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ARC Review: The Divorce Colony

The Divorce Colony: How Women Revolutionized Marriage and Found Freedom on the American Frontier by April White April White’s The Divorce Colony is set during the Gilded Age, in the America of the late 1800s. It revolves around the lax divorce rules then to be found in South Dakota.  Today, getting divorced is almost easier than getting married. But in the Gilded Age, divorces were not so easy to obtain. Divorce was viewed as a moral concern for the state, and was denounced from the pulpit for threatening the sanctity of marriage. Even President Theodore Roosevelt spoke out against it.  Laws around divorce tended to be most lax on the frontiers of the United States. By the 1880s the territory of Dakota gained the dubious honor of posting the largest rise in divorces in the country. At the turn of the century one city - Sioux Falls, South Dakota - gained a reputation for having the laxest divorce laws of all, and required only a three month residency in order to take advantage of them

Review: White Fragility: Why It’s So Hard for White People to Talk About Racism

My rating: 4 of 5 stars

A book by a white woman talking to white people about their (our) own role in a racist social system. White fragility is the counterproductive anger and pushback white people exhibit when challenged to examine their own place in society, and how they benefit from America's racist system. If you are a white person there is definitely much to think about and reflect on in this book, but first you will need to be open to challenging yourself on race and racism.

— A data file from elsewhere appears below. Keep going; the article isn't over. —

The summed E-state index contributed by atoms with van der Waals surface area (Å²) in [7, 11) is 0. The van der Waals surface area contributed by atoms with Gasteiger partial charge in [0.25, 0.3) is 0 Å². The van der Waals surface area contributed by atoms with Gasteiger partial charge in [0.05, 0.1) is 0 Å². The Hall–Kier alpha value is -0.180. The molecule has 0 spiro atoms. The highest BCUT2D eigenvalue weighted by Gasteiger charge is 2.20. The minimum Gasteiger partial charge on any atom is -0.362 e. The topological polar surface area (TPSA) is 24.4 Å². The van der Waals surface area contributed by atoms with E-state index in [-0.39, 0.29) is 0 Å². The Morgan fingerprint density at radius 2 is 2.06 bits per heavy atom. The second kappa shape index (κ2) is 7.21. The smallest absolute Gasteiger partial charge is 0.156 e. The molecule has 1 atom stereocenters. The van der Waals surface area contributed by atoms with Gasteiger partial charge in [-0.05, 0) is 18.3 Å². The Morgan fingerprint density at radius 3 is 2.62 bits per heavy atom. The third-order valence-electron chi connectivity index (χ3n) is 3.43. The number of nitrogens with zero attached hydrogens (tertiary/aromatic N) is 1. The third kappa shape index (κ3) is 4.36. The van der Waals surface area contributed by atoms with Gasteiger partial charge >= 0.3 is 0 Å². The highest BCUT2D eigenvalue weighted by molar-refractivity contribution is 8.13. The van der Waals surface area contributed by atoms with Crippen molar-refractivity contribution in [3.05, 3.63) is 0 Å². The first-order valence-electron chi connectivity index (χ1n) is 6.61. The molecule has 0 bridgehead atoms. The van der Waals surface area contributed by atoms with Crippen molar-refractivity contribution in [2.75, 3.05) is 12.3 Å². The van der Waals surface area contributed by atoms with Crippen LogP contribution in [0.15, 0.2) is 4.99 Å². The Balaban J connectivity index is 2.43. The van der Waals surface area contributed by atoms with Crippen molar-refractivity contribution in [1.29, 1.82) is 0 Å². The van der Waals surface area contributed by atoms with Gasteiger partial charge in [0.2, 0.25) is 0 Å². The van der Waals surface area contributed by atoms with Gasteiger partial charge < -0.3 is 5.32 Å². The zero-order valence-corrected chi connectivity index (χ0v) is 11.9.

This book is written by a diversity trainer and is based on her experiences in delivering diversity training. As might be evident from the title, it specifically focuses on black/white racism and doesn't delve into other forms of discrimination or intolerance that fall under the diversity umbrella. Its focus is on helping white people understand what racism is, how to understand our own role as a white person within a racist system, and how we can work to counter racism in our own lives. As such, I wish there could have been more of the latter, as four-fifths of the book focuses on defining racism, white supremacy, white fragility, etc., and it's only at the very end that the author talks about what you as a white person can do.

Bottom line takeaways for me from this book are: 1) racism exists (unfortunately hardly news these days), 2) we live in a society with a racist social system, 3) we as white people benefit from that system, 4) we help to perpetuate that system when we don't challenge it's impacts in our daily lives and finally 5) most white people don't understand any of this because our place in society means that we don't have to, and so we (consciously or unconsciously) perpetuate this system, and react negatively when challenged on that.

What to do about all of this? I really wished there could have been some "tools" to take away from this book but I don't know what they would have been. The example the author gives of how she handled a misstep of her own was very helpful as a way to begin, but this book is really an introduction - the author does offer suggestions but key among them is more study.

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